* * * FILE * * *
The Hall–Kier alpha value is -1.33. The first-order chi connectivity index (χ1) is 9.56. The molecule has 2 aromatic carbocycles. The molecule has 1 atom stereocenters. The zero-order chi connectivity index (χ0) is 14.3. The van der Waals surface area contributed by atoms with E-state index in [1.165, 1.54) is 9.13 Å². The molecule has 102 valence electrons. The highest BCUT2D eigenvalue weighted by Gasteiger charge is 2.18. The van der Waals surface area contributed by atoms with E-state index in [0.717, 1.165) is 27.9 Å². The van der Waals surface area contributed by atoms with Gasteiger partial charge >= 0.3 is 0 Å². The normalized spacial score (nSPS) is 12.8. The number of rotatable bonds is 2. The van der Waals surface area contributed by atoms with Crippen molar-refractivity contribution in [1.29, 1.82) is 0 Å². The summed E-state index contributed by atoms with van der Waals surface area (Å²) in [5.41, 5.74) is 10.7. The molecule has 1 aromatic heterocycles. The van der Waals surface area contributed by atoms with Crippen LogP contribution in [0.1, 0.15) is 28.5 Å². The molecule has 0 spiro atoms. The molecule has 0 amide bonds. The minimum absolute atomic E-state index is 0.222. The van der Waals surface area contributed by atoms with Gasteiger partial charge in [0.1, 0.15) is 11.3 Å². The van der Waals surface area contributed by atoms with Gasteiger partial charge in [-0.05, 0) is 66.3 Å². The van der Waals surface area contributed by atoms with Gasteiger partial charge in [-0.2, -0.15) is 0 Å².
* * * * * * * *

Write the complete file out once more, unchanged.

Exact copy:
The Hall–Kier alpha value is -1.33. The first-order chi connectivity index (χ1) is 9.56. The molecule has 2 aromatic carbocycles. The molecule has 1 atom stereocenters. The zero-order chi connectivity index (χ0) is 14.3. The van der Waals surface area contributed by atoms with E-state index in [1.165, 1.54) is 9.13 Å². The molecule has 102 valence electrons. The highest BCUT2D eigenvalue weighted by Gasteiger charge is 2.18. The van der Waals surface area contributed by atoms with E-state index in [0.717, 1.165) is 27.9 Å². The van der Waals surface area contributed by atoms with Gasteiger partial charge >= 0.3 is 0 Å². The normalized spacial score (nSPS) is 12.8. The number of rotatable bonds is 2. The van der Waals surface area contributed by atoms with Crippen molar-refractivity contribution in [1.29, 1.82) is 0 Å². The summed E-state index contributed by atoms with van der Waals surface area (Å²) in [5.41, 5.74) is 10.7. The molecule has 1 aromatic heterocycles. The van der Waals surface area contributed by atoms with Crippen LogP contribution in [0.1, 0.15) is 28.5 Å². The molecule has 0 spiro atoms. The molecule has 0 amide bonds. The minimum absolute atomic E-state index is 0.222. The van der Waals surface area contributed by atoms with Gasteiger partial charge in [0.1, 0.15) is 11.3 Å². The van der Waals surface area contributed by atoms with Gasteiger partial charge in [-0.05, 0) is 66.3 Å². The van der Waals surface area contributed by atoms with Gasteiger partial charge in [-0.2, -0.15) is 0 Å².